Baked Ricotta with Parsley & Oil Cured Olives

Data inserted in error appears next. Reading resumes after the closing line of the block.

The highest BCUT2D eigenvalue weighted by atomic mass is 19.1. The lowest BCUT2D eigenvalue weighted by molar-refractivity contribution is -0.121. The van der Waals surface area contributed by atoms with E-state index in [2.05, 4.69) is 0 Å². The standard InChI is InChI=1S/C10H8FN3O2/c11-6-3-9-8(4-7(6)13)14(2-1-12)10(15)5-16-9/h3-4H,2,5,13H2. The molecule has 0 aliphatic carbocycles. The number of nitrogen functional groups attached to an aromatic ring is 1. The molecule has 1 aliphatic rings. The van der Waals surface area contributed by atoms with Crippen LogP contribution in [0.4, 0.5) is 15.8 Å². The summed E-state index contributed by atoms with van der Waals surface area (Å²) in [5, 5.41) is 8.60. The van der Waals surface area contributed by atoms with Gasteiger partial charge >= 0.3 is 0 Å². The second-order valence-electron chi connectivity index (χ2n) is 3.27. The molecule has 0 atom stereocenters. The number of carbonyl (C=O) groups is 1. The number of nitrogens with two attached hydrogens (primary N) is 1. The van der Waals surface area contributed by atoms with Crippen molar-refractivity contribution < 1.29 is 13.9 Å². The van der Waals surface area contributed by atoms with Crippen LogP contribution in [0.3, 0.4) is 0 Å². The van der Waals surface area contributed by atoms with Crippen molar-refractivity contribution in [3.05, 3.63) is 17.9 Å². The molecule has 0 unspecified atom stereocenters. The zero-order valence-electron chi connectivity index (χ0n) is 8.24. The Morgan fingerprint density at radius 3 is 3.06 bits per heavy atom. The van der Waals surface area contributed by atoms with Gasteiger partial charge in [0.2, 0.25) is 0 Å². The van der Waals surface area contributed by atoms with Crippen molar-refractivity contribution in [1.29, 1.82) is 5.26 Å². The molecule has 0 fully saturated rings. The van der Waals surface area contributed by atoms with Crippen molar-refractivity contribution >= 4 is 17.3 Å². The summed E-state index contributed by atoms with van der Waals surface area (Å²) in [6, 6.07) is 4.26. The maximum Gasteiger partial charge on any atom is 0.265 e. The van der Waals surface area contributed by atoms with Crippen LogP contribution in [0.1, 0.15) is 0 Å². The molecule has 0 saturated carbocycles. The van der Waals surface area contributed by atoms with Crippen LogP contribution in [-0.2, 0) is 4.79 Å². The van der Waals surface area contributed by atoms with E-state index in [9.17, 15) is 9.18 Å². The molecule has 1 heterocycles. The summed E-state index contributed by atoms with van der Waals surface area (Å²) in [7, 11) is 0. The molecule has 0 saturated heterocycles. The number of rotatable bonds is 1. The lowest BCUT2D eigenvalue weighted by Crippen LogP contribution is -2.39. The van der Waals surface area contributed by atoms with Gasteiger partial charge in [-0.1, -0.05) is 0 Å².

Well into summer, it’s way too hot for a picnic but never too hot for brunch.  Time the weekend rolls around, whether it’s Saturday morning or Sunday, don’t we all love waking up knowing that in just a few hours… maybe around 10:30 or 11:00, we’ll luxuriate in our favorite portmanteau… brunch.  Strong, rich cups of coffee, fizzy mimosas jazzed up with an additional splash of pineapple juice and grenadine to make a gorgeous Blushing Bride or a tall, deep coral colored tumbler filled with spicy potion of tomato juice, Worcestershire sauce, lime juice, tabasco and vodka all guarantee a great beginning to your gathering.  Growing up, brunch was sometimes not the most relaxing time spent.  My parents frequently included our grandfather, Grandpa, who was notorious for aiming sharp, hurtful comments at unguarded men, women and children.  He liked me so I never felt the sting of his tongue.  My father certainly felt it, as a child and young adult.  My father was a child of the Depression.  And although he had a great sense of humor and was quite the prankster, he was also somewhat quiet and very sensitive.  He was the apple of his mother’s eye, a true lady known for  her gentleness.  Daddy was left to his own devises for entertainment, playing ball with the boys in the neighborhood or riding his bicycle 10 miles to the only pet shop in town.  On the other hand, my father’s sister, my Aunt Sunny, was Grandpa’s favorite and he loved to spoil her.  Horses and riding habits, ballgowns and music lessons; none were too fine for Aunt Sunny.  Meanwhile, Dad and Grandpa were like oil and vinegar.  My sisters and I loved to hear the story of when our father was just a boy of 7 or 8 years.  Dad had exchanged angry words with his father and Grandpa, predictably, verbally cut him into ribbons.  After Grandpa left the house for his office, Dad festered and stewed and, finally, well, decided to kill him.  Keep in mind my father was only a child.  Dad planned to dig a deep, wide pit, the bottom studded with bamboo poles, the ends sticking up whittled to razor-sharp points.  The pit would then be covered and camouflaged with a criss-cross of branches and leaves concealing it completely.  When Grandpa returned home from the office, Daddy’s intention was to call his father out back where he would then fall into the pit and become impaled on the bamboo stakes.  No more hurtful confrontations.  Daddy cut down boughs of trees and whittled one end of each with his pocket knife.  He spent the rest of the day feverishly digging.  At the end of the day the pit was covered with branches, sticks and leaves.  He was pleased.  He had finished in time and all that was left to do was wait for Grandpa to come home.  When my grandfather arrived, my father called to him from the backyard.  “Dad!  Dad! C’mere. I’ve got something to show you.  C’mere!”  He thought he was enticing Grandpa to the pit of death.  Soon my Grandfather would meet an untimely and gory end and this little boy could not wait.  Grandpa strode through the back yard towards my father.  Daddy said his half-pint heart was beating like a rabbit on crack.  And just like that, in the snap of a finger, it was finished.  In a handsome pair of tobacco colored brogues, Without giving it a second look or even noticing it, Grandpa stepped over the pit as though it was a puddle.  A puddle!  I always shrieked with laughter when Dad got to that part.  A puddle!  “What did you want to show me?”, Grandpa asked.  Daddy just hung his head and mumbled some inane reply.  They didn’t always get along but the first time my father returned from the Amazon and began his work with Symphysodon genetics,  Grandpa found a new respect for Dad.  Gone were the caustic remarks, replaced with affectionate and witty observations.  They became the best of friends.  Grandpa always spent Sunday afternoons with us and, as I mentioned earlier, that meant brunch.  One of the last brunches with us was spent at our club.  The entire family was seated outside, surrounded by palms, a pool and, everyone’s favorite, the open air bar.  We were enjoying our drinks and chatting… catching up on the week, when a very small coconut dropped out of one of the palm trees landing dead center on Grandpa’s completely bald head.  Silence fell over the table like a death shroud.  We kids held our breath… we didn’t even make eye contact with each other for fear we wouldn’t be able to control the paroxysms of laughter which were our natural reactions.  Our waiter picked the wrong moment to pass by our table.  My grandfather lashed out at him.  I can still hear his roars.  Talk about cleaning out somebody’s clock.  I’m pretty sure that waiter is somewhere still licking his wounds.  Ooof.  Awful!  Our brunches are indoor now and this baked ricotta is one of the classics I serve.  Happy Independence Day!